While the cases analyzed in this book clearly demonstrate common patterns of discontent among the former Western Brotherhood members profiled, one should not draw generalizations. It is difficult to determine if they constitute outliers or if their stories are indicative of a larger phenomenon of dissatisfaction inside the movement. Is the Brotherhood in the West in crisis, as some argue?1 Should the movement’s success or failure be judged by the growth and the stability of its membership? Or, since the Brotherhood is a movement seeking to mobilize the masses but willing to open itself only to few selected members, should success be assessed in another way, such as ability to exert influence within Western Muslim communities and Western elite circles? These questions cannot be answered easily. Moreover, irrespective of the metrics employed in assessing the Brotherhood, the answer is likely to differ from country to country. Yet it is clear that the 2010s have been an earth-shattering decade for the global Muslim Brotherhood movement and, consequently, for the Brotherhood in the West as well. The primary driver of change has been the so-called Arab Spring, with all its complex and still unfolding dynamics, which has had a huge impact on Brotherhood organizations in the East and the West.
A confidential report by a European intelligence agency October 2021 mentions a secret alliance between Qatar and Turkey, sealed during a “coordination meeting” dedicated to strengthening collaboration between the two countries on “support for the Muslim Brotherhood in Europe”.
We reproduce here large excerpts from this edifying report:
This report by the Belgian State Security Service was drawn up in the context of the “Ihsane Haouach affair”, named after this veiled community activist who was appointed government commissioner at the Institute for the Equality of Men and Women last May and then forced to resign a few weeks later following the revelation of her “close contacts with the Muslim Brotherhood”.
The report criticises the entryism practised by the Muslim Brotherhood in order to “influence public debate and policy-making (governmental or local)” and warns against the Muslim Brotherhood’s “doctrine of concealment” “by which they allow themselves a certain flexibility with regard to certain orthodox Islamic prescriptions, adapt their discourse to their audience, and conceal their true intentions and convictions”.
He concludes that the Muslim Brotherhood “cultivates a public image of well-integrated, moderate and (relatively) progressive European Muslims”, but “aims in the long term at the progressive Islamisation of European society in all its components”.
The term “Islamo-leftism” is controversial. Imprecise and too conflating, we prefer, at Global Watch Analysis, the more explicit terms “leftist collaborators of Islamism” or “useful idiots of Islam”! However, “Islamo-leftism”, in the sense of the compromise of certain components or movements of the extreme left with Islamism (political or jihadist) does exist. A long investigation carried out in 2004, for the needs of our book “Ben Laden, la destruction programmée de l’Occident” published that year by Jean Picollec, shows that this “Islamo-leftism” does not only kill the debate of ideas in French universities!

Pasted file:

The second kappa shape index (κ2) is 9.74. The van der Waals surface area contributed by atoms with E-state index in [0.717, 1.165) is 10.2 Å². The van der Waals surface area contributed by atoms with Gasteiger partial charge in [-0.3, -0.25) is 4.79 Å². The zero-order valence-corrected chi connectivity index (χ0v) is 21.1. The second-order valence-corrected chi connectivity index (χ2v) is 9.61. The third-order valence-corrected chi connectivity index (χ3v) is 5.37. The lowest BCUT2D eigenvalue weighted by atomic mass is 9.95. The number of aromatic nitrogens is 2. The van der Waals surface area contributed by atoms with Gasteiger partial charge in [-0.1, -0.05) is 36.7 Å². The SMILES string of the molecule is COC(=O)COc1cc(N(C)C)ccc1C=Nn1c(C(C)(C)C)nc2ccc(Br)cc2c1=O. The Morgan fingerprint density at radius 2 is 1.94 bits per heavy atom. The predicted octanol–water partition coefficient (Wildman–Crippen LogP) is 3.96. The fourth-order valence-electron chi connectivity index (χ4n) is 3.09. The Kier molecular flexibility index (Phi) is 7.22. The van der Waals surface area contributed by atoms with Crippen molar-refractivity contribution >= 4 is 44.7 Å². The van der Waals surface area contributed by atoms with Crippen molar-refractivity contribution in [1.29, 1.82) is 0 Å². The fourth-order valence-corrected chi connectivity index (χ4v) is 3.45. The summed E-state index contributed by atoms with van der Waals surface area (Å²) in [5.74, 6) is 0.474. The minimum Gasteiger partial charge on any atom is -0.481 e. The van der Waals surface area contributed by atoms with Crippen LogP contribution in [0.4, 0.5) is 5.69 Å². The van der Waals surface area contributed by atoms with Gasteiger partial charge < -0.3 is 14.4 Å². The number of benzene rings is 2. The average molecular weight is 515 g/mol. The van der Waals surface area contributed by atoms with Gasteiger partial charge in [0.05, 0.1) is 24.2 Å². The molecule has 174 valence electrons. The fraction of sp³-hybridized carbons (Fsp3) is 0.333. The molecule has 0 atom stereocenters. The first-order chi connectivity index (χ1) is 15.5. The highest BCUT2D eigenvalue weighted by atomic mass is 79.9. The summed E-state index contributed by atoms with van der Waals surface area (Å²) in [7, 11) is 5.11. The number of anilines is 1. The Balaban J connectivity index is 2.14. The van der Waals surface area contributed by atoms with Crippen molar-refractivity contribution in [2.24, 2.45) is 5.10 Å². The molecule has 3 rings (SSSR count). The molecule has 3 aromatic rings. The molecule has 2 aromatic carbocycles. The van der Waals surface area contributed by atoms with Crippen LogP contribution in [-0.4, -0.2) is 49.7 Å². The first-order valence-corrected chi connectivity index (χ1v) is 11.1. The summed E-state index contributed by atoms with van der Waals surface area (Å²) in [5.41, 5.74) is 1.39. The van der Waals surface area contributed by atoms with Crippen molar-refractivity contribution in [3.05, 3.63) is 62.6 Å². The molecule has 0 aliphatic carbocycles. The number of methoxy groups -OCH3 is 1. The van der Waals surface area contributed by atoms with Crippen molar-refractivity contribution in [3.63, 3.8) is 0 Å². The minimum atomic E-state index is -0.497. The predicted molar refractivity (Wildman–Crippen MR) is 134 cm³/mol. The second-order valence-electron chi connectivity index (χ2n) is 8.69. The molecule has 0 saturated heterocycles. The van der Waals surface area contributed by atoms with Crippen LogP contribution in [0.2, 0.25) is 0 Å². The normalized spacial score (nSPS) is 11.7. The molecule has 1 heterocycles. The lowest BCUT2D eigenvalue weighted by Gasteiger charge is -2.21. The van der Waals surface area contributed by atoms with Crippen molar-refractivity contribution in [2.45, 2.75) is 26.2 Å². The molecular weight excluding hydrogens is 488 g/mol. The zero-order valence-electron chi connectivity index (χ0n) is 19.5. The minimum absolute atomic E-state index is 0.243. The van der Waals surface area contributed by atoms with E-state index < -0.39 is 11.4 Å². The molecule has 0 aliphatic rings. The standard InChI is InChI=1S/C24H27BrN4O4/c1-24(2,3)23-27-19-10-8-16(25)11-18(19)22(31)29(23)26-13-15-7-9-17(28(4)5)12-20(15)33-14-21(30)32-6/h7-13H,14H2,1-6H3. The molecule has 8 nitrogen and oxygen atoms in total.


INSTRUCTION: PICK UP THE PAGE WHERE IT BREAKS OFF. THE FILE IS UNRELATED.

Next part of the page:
Georges Dallemagne, former director of Humanity & Inclusion, now Belgian federal deputy, has just returned from Nagorno-Karabakh where he carried out an observation mission in the heart of the conflict between the Armenian minority and Azerbaijan.
He claims to have observed “war crimes” and confirms the presence of “jihadist mercenaries” dispatched to the scene by Turkey.
Taking advantage of the anti-French boycott campaign, orchestrated by Islamist ulama, in several Muslim countries, following the republication of the caricatures of the Prophet Mohammed, Turkish President Recep Tayyip Erdogan has proclaimed himself leader of an alleged movement for the defense of the prophet of Islam.
Freshly appointed Interim Supreme Guide, Ibrahim Mounir, the spokesman of the Muslim Brotherhood in Europe, who has presided over the “International Organisation” of the Brotherhood since 1982, makes thinly veiled threats against France, accusing Macron of “disrespecting 2 billion Muslims” and reaffirming the supremacy of the laws of Allah over those of the Republic…
Highlights of the heartbreaking book of our colleague Jean-Marie Montali ‘We are the voices of the dead, the last deportees testify’, which has just been published by Le Cherche Midi. 75 years after the liberation of the camps, these testimonies from survivors, which resound like voices from beyond the grave, describe the unspeakable and name with singular sobriety the absolute horror of the Holocaust.
It represents a very small card in the jungle of administrative recommendations issued in France on the occasion of deconfinement, but it is a huge step in the fight against communitarianism. This three-page document issued by the Ministry of National Education, under the title of “Coronavirus and the risk of communitarian withdrawal”, is at once unprecedentedly clear-sighted on the complexity of the “spectrum of radical ideas of communitarianism”, on the “techniques and ways of proceeding” of the various “radical groups” carrying out “anti-democratic and anti-republican” projects and on the “conduct to be adopted” to thwart the “separatist” aims of such groups, whether they are “communitarian, authoritarian or unequal”.
World-renowned microbiologist and eminent specialist in emerging infectious diseases, Professor Didier Raoult, head of the university hospital Institute in infectious diseases in Marseille (IHU Méditerranée Infection), was commissioned by the French government in August 2002 to draw up a mission report on threats related to bioterrorism and emerging infectious diseases.